It has been all go in the Marble Arch Caves UNESCO Global Geopark! As a project partner of the EU funded Drifting Apart, Geopark staff have been kept busy delivery some of the exciting outputs of this innovative project.
Geopark staff have been out and about with Geopark Geologists Kirstin (from Geological Survey of N. Ireland) and Sarah (from Geological Survey of Ireland) choosing the most interesting geological sites in the Geopark which do not have public access.
These chosen sites are disused quarries which display some significant geological features, such as the stunning Garrison Sill seen in the photos below (yes, Fermanagh skies are always that blue…!). This very rare outcrop of the sill is exposed in a former quarry that was worked for “whinstone”. It displays exceptional exposures of both Carboniferous Limestone into which the Garrison Sill has been intruded, and of the sill itself. This feature originates from the Palaeogene period (about 60 Ma) when North America was pulling away from Europe. The aim is to provide access and interpretation to these sites by a virtual means, creating a number of 3D “virtual Geopark sites” which will be available to the public and utilisied for educational purposes.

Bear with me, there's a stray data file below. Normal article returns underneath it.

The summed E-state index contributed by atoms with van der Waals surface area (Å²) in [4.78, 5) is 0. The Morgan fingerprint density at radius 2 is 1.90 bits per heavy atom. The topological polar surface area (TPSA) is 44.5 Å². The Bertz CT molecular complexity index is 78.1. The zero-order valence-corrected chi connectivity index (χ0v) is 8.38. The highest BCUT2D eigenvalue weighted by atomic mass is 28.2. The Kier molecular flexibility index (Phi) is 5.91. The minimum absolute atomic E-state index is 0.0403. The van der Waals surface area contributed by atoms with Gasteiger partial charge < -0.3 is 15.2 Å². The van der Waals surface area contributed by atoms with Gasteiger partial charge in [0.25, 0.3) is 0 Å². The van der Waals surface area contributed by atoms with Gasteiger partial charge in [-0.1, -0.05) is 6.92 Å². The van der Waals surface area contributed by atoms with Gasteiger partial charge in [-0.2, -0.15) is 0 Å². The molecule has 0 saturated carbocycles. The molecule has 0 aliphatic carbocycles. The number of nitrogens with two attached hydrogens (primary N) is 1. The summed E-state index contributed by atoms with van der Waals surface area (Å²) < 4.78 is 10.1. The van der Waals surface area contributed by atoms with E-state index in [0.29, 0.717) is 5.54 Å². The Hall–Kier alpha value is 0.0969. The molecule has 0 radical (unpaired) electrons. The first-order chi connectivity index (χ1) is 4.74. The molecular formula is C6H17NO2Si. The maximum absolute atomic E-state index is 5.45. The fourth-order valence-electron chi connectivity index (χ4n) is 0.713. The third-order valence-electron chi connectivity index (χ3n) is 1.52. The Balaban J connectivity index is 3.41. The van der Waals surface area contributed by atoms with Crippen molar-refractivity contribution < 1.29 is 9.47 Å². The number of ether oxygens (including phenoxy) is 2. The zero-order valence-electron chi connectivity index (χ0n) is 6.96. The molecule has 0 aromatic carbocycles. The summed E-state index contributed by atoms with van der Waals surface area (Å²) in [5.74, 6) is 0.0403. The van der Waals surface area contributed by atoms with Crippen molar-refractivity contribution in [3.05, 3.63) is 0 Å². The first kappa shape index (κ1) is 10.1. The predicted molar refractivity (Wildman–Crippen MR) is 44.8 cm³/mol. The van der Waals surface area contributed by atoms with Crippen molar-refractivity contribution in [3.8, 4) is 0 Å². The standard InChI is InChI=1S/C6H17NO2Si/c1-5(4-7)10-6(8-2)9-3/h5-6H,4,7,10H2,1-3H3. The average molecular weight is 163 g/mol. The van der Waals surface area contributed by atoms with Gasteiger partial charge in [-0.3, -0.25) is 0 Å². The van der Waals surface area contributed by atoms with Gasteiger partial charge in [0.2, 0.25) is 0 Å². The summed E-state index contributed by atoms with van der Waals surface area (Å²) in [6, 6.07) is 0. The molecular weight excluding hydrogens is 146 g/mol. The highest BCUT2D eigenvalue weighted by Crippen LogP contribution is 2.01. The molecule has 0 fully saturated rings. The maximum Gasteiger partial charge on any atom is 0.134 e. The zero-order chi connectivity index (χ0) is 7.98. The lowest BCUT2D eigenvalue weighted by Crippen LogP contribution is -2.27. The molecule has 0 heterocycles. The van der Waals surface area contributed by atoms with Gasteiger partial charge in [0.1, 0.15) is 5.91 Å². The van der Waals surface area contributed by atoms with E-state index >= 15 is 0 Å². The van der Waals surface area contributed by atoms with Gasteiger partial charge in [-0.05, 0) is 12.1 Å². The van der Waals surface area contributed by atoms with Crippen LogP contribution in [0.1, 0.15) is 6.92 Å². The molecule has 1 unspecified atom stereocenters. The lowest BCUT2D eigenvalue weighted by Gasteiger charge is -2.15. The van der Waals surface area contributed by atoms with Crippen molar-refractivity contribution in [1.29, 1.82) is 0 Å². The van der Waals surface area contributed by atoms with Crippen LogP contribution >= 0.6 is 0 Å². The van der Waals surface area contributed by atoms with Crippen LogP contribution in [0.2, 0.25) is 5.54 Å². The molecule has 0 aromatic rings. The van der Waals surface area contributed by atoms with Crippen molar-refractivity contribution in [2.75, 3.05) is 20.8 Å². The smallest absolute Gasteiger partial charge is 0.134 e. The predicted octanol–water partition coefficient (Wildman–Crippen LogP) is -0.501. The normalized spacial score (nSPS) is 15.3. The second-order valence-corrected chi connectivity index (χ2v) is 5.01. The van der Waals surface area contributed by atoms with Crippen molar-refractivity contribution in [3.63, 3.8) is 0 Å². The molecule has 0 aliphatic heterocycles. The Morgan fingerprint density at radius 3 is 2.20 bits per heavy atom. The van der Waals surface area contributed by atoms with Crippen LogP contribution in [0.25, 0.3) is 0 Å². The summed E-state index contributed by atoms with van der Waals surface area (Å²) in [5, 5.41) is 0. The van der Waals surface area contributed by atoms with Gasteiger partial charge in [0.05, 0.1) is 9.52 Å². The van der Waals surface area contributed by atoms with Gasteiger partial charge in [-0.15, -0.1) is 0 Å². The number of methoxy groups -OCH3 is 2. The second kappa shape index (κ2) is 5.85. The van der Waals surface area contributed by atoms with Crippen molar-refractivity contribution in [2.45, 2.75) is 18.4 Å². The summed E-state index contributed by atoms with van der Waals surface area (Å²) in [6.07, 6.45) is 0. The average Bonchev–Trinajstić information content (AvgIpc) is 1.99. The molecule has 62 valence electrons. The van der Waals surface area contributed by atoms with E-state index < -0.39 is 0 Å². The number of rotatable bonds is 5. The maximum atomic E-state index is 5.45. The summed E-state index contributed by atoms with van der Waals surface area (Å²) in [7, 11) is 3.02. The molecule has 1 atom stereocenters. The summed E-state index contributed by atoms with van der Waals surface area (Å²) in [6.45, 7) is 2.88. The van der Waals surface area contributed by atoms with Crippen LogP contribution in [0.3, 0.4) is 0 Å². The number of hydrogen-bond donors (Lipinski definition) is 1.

Photo: Garrison Sill in Marble Arch Caves UNESCO Global Geopark
Staff are currently developing a Geopark site to create public access and provide interpretation of the intricate landscape of Gortmaconnell Townland, such as explaining the significance of the Cuilcagh Dyke, reef knolls and the disappearing Owenbrean River, as well as how the geology here links with that of our partners in Northern Ireland, Scotland, Norway, Canada, Russia and Iceland!
Photo: Cuilcagh dyke on Gortmaconnell townland in Marble Arch Caves UNESCO Global Geopark